The active part of the electrolytic capacitor, a so-cal […]
The active part of the electrolytic capacitor, a so-called wound battery, consists of aluminum (anode and cathode foil), paper and electrolyte, but the film capacitor is made of a metal-coated plastic film constituting its electrodes. The electrolytic capacitor is characterized by its "liquid cathode": the total surface of the highly rough aluminum anode foil coated with alumina as a dielectric can be completely contacted by a conductive electrolyte to achieve a high specific capacitance of the technique. The film capacitor is made of a dry material: the capacitor plate is composed of metal vapor, and the metal vapor is deposited on a plastic film used as a dielectric. Typically, the dielectric is polypropylene, consisting of a polymer chain, preferably oriented in the machine direction and in the transverse direction (also referred to as BOPP for biaxially oriented polypropylene).
The different electrical properties of these two technologies stem from the different materials used therein. The actual aluminum electrolytic capacitor has an energy density ten times higher than that of a polypropylene film capacitor. Since the ions flowing through the electrolyte promote the flow of current in the aluminum electrolytic capacitor, the viscosity of the electrolyte has a significant influence on the temperature dependence of the ESR value: at a low temperature, the electrolyte becomes more viscous and inhibits the free movement of the electrolyte. Ions, resulting in higher ESR values. At temperatures above 60 ° C, there is almost no change in ESR. In addition, the capacitance of the aluminum electrolytic capacitor decreases with a two-digit percentage of temperature drop. However, the ESR and capacitance of the film capacitors are largely unaffected by temperature fluctuations: the capacitance over the entire temperature range varies only by about 3 to 5%, and the ESR value remains almost constant.
These parameters show similar performance to frequency: for electrolytic capacitors, both capacitance and ESR exhibit strong frequency dependence, while film capacitors exhibit nearly constant capacitance and ESR values in a technically interesting frequency range, ranging from 100 Hz~200 kHz. Film capacitors offer higher voltage ratings than e-caps: single components can withstand voltages up to 1500 V, while e-cap voltage ratings are limited to 650 V. The voltage (and ripple current) limits of each electrolytic capacitor require multiple capacitors in series. Connected in parallel to build a "capacitor bank." When the electrolytic capacitors are connected in series, active or passive balancing facilitates ensuring a uniform distribution of the DC link circuit voltage across the capacitors. This extra effort can be very useful because the relatively new "3-level inverter" topology has lower losses, smaller intermediate circuit loads, and lower inverters with higher output power and switching frequency. The specific cost is impressively proven.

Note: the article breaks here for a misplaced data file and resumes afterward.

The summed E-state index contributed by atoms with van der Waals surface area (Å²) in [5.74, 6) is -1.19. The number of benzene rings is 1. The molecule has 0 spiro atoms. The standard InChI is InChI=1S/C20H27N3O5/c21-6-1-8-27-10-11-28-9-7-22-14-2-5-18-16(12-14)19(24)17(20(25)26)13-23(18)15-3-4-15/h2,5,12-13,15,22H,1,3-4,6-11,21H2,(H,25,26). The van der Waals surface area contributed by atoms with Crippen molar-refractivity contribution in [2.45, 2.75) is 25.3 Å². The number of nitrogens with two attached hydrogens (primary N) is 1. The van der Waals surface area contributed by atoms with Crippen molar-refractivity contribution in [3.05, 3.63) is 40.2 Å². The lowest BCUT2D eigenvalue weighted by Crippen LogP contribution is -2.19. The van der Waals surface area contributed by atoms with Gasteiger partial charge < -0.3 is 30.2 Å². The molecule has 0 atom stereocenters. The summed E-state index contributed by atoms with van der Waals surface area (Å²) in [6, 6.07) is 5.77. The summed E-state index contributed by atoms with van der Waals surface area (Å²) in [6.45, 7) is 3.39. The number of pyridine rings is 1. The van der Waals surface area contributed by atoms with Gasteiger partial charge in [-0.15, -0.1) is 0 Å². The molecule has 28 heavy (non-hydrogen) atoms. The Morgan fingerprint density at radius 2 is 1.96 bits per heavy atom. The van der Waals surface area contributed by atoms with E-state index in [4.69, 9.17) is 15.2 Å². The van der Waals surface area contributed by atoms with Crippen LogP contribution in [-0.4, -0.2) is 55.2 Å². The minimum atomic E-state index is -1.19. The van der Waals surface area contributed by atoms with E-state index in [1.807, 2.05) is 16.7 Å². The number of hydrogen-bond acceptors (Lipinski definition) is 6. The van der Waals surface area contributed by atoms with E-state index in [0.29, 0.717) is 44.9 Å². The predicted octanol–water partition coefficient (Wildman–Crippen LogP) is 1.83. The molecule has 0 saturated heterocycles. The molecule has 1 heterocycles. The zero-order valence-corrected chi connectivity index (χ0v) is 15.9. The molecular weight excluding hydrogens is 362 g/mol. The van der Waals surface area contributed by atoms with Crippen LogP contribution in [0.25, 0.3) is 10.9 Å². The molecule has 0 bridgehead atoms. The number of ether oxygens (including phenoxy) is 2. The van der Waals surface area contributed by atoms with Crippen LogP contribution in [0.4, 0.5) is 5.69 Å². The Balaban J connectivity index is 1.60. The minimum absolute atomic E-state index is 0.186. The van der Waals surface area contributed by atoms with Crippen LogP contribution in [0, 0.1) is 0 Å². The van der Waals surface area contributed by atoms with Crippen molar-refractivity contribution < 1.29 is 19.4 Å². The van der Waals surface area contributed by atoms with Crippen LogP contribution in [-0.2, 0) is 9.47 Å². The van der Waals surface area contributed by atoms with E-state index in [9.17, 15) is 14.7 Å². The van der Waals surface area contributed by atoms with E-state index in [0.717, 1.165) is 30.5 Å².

Electrolytic capacitors and film capacitors are referred to as "self-healing": defects in the dielectric layer of the electrolytic capacitor are repaired by anodization, consuming oxygen from the electrolyte. However, defects in the film capacitor are burned and thus electrically isolated, but each burn-in defect causes a small loss of the dielectric film, that is, a small decrease in capacitance. Both technologies show "elegant" end-of-life behavior in view of operating conditions within the limits of the specification, the main feature of which is parameters rather than catastrophic failure. Operating parameters temperature, voltage and ripple current determine the life of the electrolytic capacitor. For film capacitors, temperature, voltage and humidity limit the service life. The effect of ripple current on lifetime does not go into the equation because the self-heating caused by the particularly low ESR value in the film capacitor is negligible. The typical end-of-life change limit for ESR is two or three times the initial ESR value for both technologies. The common capacitor loss at the end of the film life is 3%, and the aluminum electrolytic capacitor is 30%.
Cost is an important criterion for selecting technology: the specific cost of storing a given amount of energy using an aluminum electrolytic capacitor is significantly lower than that of a film capacitor (approximately three times). On the other hand, the excellent current carrying capacity of a film capacitor is about twice as high as that of an electrolytic capacitor per amp. These significant differences indicate that both technologies will appear on the market in the future.